As an investor and operator with experience working in different regions across Africa, Ajayi brings much-needed experience, especially in a region where fintechs seemingly face more troubling regulatory and compliance hurdles than their counterparts globally.
“Being able to be part of the fintech and tech boom that we have today and helping large tech companies that have now become household names take off means that I’ve had the opportunity and the privilege to sit at the very forefront,” Ajayi said.
“And so combining that and my fintech experience, and the fact that I’ve worked with a bunch of companies, I think it’s like a collective coming together to join QED.”
Ajayi is the first of two African investor professionals hired this past month by QED. The firm also brought on Chidinma “Chid” Iwueke as a principal.
Iwueke, who was previously an equity research associate at Bank of America Merrill Lynch and a partner at Nigeria-based early-stage venture capital firm Microtraction, will focus on domestic and international investments for the firm.
“We started off to find one wonderful person, and we found two. And I think that speaks louder than bombs about how much talent there is in Africa,” Morris said.
As a global firm, QED has hubs in Washington, D.C., New York and London. On the call, Morris said Ajayi would be based out of London and Iwueke in New York.
Both hires are based off the continent to connect founders and startups to valuable resources such as making hires and getting customers outside of Africa. Yet, they will spend lots of time on the ground, as a large part of their job will be forming partnerships and sourcing deals with local VCs, accelerators and founders across Africa, said Ajayi.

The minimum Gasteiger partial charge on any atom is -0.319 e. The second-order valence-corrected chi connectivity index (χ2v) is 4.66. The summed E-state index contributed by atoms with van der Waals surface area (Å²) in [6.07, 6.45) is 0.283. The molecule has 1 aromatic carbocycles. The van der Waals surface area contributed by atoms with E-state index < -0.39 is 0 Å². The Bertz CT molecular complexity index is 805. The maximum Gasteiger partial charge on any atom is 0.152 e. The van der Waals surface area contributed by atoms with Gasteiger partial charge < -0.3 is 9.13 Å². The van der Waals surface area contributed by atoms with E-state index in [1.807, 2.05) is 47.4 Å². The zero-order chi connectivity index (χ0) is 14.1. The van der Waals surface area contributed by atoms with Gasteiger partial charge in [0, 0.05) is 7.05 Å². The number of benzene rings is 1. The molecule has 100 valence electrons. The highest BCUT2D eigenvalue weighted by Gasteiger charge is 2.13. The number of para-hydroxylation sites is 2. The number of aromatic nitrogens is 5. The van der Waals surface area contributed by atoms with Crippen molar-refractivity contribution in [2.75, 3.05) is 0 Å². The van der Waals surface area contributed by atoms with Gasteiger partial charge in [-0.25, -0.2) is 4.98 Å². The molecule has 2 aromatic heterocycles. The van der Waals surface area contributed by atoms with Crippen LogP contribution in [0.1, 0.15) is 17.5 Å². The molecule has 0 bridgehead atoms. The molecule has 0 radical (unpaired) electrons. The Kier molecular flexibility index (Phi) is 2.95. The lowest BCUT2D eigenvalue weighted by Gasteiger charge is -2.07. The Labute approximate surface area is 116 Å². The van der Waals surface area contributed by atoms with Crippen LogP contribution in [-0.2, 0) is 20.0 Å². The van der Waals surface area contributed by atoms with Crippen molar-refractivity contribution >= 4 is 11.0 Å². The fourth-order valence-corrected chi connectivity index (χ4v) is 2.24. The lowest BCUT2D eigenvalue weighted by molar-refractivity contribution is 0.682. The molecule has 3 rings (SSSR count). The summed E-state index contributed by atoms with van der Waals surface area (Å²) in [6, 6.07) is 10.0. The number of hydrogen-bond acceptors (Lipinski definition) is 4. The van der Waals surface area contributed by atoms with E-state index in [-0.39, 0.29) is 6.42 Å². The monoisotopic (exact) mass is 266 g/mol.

QED expects its upcoming portfolio companies to take advantage of its specialization in fintech, operational expertise and willingness to roll up its sleeves to build and scale financial products Africa’s mass-market needs.
But despite the seeming commitment, QED doesn’t have a dedicated amount of capital or range of ticket sizes to deploy in the continent’s startups. In an interview last September, the firm mentioned that it plans to invest between $5 million and $15 million in 40 to 50 companies via its early-stage fund and $10 million to $40 million in 20 to 25 startups in its growth fund).
Thus, no one knows what to expect of QED’s deal-making process yet. Morris opines that people shouldn’t read that to mean a lack of activity and non-commitment. “We will build something special here. But we’ll do it in a very balanced and thoughtful businesslike way,” he said.
One thing is sure, though: Just as it is with its global strategy, QED, which has invested in 23 unicorns with over $4.6 billion AUM, will back African companies across the entire spectrum of investing, from pre-seed stage to IPO.
The company has made 170 investments globally. It’s yet to make its first in Africa, but hiring two investment professionals on the continent — a partner and principal — is a welcome start for the continent’s tech ecosystem.